FLARE On Challenge (2015) #5

This challenge is an easy one. It contains two files, one is a Windows Portable Executable file and another one is a PCAP file. Let’s look at the PCAP file at first:

In the PCAP file we can see a series of HTTP traffics, each of them only POST 4 characters to a localhost server and the server will response with “1”:

There is no more information we can find from the PCAP file, so let’s move to the executable.

The functionality of the executable file whose name is sender is really simple. Firstly, it will read some data from a file named key.txt:

Next, the data read from the key.txt will be encrypted by a function located at address 0x00401250:

The encryption algorithm is easy to understand: it adds the string “flarebearstare” to the data read from key.txt byte by byte.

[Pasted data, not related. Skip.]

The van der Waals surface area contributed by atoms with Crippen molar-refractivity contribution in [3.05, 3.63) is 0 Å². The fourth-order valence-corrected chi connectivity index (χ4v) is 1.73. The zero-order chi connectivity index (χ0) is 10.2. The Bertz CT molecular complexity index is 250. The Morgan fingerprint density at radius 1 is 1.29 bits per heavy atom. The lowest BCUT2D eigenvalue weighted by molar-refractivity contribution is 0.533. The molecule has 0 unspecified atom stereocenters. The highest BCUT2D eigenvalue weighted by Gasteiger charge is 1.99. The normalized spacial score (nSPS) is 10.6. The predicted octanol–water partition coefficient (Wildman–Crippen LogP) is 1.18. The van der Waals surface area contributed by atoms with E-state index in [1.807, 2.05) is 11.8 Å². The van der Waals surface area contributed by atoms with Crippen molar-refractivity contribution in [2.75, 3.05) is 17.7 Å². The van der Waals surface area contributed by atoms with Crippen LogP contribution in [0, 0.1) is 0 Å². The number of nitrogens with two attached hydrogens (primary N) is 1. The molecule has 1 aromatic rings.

After the encryption, the encrypted data will be encoded by Base64 algorithm with a custom character set:

And finally, the data will be split into 4 bytes strings and send out to the server:

So our task is easy, just assemble the 4 bytes strings in the PCAP file and then do a reverse calculation on the assembled string, the following Python script can help with the reversing:

import string
import base64

def base64_decode(s):
    table = string.maketrans(
      string.lowercase + string.uppercase + string.digits + "+/",
      string.uppercase + string.lowercase + string.digits + "+/"
    s = s.translate(table)
    return base64.b64decode(s)

enc_data = 'UDYs1D7bNmdE1o3g5ms1V6RrYCVvODJF1DpxKTxAJ9xuZW=='
key_str = 'flarebearstare'
key_len = len(key_str)

b64_str = base64_decode(enc_data)
out_str = ''
i = 0

for ch in b64_str:
    out_str += chr((ord(ch) - ord(key_str[i % key_len])) & 0xff)
    i += 1

print out_str

And the answer is:

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